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India’s Health System Is Caught Between COVID-19 and the Monsoons

India’s Health System Is Caught Between COVID-19 and the Monsoons

The onset of the southwest monsoons in India from June 1 will also mark the onset of a new set of issues for the Centre and state governments to deal with. Perhaps the most important among them are water- and vector-borne diseases. Every year, India prepares to receive the monsoons’ rains but every year, a substantial number of people die due to infrastructural damage and loss of livelihoods. This year, the monsoons are likely to be the hammer slamming into India, against the anvil of the novel coronavirus outbreak.

In all states barring Jharkhand and Mizoram, diarrhoea is the most common disease during the monsoons, followed closely by typhoid and viral hepatitis1. Dengue, visceral leishmaniasis (kala azar), chikungunya and swine flu are the other more common ones in decreasing order of severity.

The health capacity index – which indicates the status of a state’s medical infrastructure and human resources available to deal with patients – vis-à-vis the annual burden of monsoon diseases brings to light a cluster of states that could be in particular trouble once the rains arrive. These states include Andhra Pradesh, Odisha, West Bengal, Karnataka, Telangana, Rajasthan, Gujarat and Chhattisgarh.

What’s more disturbing is that most states in this cluster have also recorded a large burden of active COVID-19 cases, with a high growth rate in the last few days. In addition, the low burden of monsoon diseases in states like Bihar, Uttar Pradesh and Jharkhand, whose health systems are widely known to be beset with quantitative and qualitative issues, could be the result of under-reporting and testing. Their low literacy rates also suggest that their people are likelier to resort to unproven ‘traditional’ medicines and therapies as well as over-the-counter drugs, instead of consulting a doctor or getting themselves tested at a hospital.

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India’s COVID-19 case-load curve is expected to peak around mid-July, i.e. during the monsoon season, according to one model. Even if we assumed that the rains, winds, etc. won’t materially affect the spread and severity of COVID-19 in India, the combined disease burden will still be high. Further, the symptoms of many of these diseases are similar to those of COVID-19, which could spawn gratuitous consternation in some and complacence in others. The resulting panic, stigma and exclusion can be devastating for a country already dealing with many epidemics.

One quick fix is of course large-scale testing. This will require sizeable infrastructure, skilled and efficient medical personnel and money for the testing kits. But in their absence, India’s hospitals are likelier than not to become overcrowded (Mumbai has already run out of hospital beds), endangering the health of other patients admitted for other ailments.

So as such, the Government of India is stuck between the devil and the deep sea, and may even have to brace for a surge in its COVID-19 case-load.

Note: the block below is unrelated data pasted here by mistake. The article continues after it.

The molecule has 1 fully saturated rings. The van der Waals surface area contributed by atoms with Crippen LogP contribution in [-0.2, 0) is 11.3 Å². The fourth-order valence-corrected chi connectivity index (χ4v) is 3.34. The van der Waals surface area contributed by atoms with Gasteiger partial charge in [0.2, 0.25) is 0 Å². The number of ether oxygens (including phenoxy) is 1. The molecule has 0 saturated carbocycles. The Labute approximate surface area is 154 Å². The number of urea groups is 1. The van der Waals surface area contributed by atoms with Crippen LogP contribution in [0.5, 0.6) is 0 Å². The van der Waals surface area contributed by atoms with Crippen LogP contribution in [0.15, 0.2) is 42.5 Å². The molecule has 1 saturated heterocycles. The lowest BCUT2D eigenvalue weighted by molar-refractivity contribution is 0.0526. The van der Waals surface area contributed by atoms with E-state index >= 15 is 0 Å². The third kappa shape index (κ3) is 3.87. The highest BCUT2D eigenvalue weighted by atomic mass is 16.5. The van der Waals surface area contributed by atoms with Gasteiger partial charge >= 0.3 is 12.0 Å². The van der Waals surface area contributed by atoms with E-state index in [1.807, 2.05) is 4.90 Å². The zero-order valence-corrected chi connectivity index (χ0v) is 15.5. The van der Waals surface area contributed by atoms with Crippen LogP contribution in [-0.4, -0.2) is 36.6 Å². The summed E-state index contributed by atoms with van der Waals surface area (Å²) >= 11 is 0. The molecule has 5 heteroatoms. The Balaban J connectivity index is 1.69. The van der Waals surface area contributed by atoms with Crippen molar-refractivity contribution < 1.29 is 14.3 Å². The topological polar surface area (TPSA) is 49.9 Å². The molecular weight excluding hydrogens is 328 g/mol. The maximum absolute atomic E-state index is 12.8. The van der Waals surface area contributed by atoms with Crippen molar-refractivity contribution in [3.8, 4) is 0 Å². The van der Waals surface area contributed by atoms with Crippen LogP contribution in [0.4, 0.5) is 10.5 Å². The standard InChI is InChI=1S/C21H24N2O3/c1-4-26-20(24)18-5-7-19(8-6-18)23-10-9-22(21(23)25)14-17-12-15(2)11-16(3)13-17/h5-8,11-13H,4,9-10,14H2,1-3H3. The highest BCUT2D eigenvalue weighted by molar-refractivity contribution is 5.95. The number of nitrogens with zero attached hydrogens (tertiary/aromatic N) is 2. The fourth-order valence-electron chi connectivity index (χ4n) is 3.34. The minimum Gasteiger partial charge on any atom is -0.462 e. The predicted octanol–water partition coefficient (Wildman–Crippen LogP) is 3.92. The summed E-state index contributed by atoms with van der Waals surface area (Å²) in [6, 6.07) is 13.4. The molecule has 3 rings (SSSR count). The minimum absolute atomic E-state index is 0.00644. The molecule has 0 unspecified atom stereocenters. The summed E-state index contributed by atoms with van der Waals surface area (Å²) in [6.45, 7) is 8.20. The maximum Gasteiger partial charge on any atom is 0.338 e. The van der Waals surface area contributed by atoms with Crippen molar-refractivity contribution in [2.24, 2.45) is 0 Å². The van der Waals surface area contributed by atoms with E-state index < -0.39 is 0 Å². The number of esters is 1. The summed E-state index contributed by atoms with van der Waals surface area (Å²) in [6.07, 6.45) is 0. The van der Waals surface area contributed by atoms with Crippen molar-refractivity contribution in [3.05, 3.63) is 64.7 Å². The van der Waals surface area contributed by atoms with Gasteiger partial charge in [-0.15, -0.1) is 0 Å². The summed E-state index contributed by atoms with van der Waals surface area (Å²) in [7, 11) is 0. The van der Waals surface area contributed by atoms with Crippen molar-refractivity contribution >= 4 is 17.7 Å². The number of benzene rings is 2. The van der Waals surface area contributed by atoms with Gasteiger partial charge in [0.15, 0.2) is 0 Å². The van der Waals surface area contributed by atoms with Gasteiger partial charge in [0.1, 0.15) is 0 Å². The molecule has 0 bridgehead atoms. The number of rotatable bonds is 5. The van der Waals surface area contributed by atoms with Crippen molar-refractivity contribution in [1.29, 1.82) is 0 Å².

Going ahead, private hospitals, district and sub-district hospitals could be tasked with tackling coronavirus cases, freeing up small private clinics, and primary and community health centres, to treat monsoon-related illnesses as well as attend to general healthcare issues (including maternal and child care). Second, the government should ensure those already on the margins of society, such as families below the poverty line, have food security and access to affordable, good-quality healthcare.

Next, water-borne diseases are more prevalent than vector-borne diseases during the monsoon season. So it’s important to prevent water from stagnating in densely populated areas and to chlorinate water bodies before the monsoons arrive. Physical-distancing norms should be redrafted for conditions in which people may have to come together, such as in storm shelters and for relief efforts. At no point should the people have to forsake heathy food habits and personal hygiene, so in addition to disinfecting public spaces, governments should ensure masks and sanitising products are easily available.

Monsoon weather in Kerala, June 2011. Photo: kamaljith/Flickr, CC BY 2.0

Even more broadly, it’s important for the state to decentralise its powers and empower more local governments, including district officials, to make context-specific decisions at the block level. Their responsibilities should be properly separated and defined to keep any issues from falling between the cracks.

There should be a special focus on areas that have a high incidence of monsoon morbidities as they may also turn out to be hotspots for coronavirus cases. Finally, governments need to invest more in R&D projects that investigate the meteorological conditions that give rise to and help spread monsoon diseases, that can help predict the onset and spread of infectious diseases, and that can respond in an agile way with prophylactic, curative and convalescent therapies.

Pankaj Kumar Patel, Nand Lal Mishra, Akancha Singh and Mahadev Bramhankar are research graduates from the International Institute for Population Sciences, Mumbai.


  1. In Jharkhand and Mizoram, the disease-in-chief is malaria.

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